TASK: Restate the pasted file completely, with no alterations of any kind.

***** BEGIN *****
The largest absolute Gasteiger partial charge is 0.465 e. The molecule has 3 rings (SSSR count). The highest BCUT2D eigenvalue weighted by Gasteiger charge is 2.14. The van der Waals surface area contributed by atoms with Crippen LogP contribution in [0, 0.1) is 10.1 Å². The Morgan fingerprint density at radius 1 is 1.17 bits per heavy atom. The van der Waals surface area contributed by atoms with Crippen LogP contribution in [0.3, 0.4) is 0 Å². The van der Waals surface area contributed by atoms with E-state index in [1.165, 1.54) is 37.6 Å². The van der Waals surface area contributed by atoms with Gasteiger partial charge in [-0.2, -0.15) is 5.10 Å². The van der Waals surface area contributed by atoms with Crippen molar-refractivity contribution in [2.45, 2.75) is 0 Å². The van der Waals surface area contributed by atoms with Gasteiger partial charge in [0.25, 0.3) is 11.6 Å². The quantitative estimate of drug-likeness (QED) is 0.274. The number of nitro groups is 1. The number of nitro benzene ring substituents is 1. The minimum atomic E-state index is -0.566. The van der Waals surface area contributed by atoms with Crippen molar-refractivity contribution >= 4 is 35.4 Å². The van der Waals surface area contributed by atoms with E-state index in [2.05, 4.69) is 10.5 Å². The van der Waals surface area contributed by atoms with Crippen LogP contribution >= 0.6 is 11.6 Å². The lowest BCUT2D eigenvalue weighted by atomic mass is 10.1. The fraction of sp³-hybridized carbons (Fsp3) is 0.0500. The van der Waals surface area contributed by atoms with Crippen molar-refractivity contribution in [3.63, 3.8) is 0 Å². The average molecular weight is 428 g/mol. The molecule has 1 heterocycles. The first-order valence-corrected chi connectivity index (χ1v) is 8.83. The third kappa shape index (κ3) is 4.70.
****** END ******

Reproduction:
The largest absolute Gasteiger partial charge is 0.465 e. The molecule has 3 rings (SSSR count). The highest BCUT2D eigenvalue weighted by Gasteiger charge is 2.14. The van der Waals surface area contributed by atoms with Crippen LogP contribution in [0, 0.1) is 10.1 Å². The Morgan fingerprint density at radius 1 is 1.17 bits per heavy atom. The van der Waals surface area contributed by atoms with Crippen LogP contribution in [0.3, 0.4) is 0 Å². The van der Waals surface area contributed by atoms with E-state index in [1.165, 1.54) is 37.6 Å². The van der Waals surface area contributed by atoms with Gasteiger partial charge in [-0.2, -0.15) is 5.10 Å². The van der Waals surface area contributed by atoms with Crippen molar-refractivity contribution in [2.45, 2.75) is 0 Å². The van der Waals surface area contributed by atoms with Gasteiger partial charge in [0.25, 0.3) is 11.6 Å². The quantitative estimate of drug-likeness (QED) is 0.274. The number of nitro groups is 1. The number of nitro benzene ring substituents is 1. The minimum atomic E-state index is -0.566. The van der Waals surface area contributed by atoms with Crippen molar-refractivity contribution >= 4 is 35.4 Å². The van der Waals surface area contributed by atoms with E-state index in [2.05, 4.69) is 10.5 Å². The van der Waals surface area contributed by atoms with Crippen LogP contribution >= 0.6 is 11.6 Å². The lowest BCUT2D eigenvalue weighted by atomic mass is 10.1. The fraction of sp³-hybridized carbons (Fsp3) is 0.0500. The van der Waals surface area contributed by atoms with Crippen molar-refractivity contribution in [3.63, 3.8) is 0 Å². The average molecular weight is 428 g/mol. The molecule has 1 heterocycles. The first-order valence-corrected chi connectivity index (χ1v) is 8.83. The third kappa shape index (κ3) is 4.70.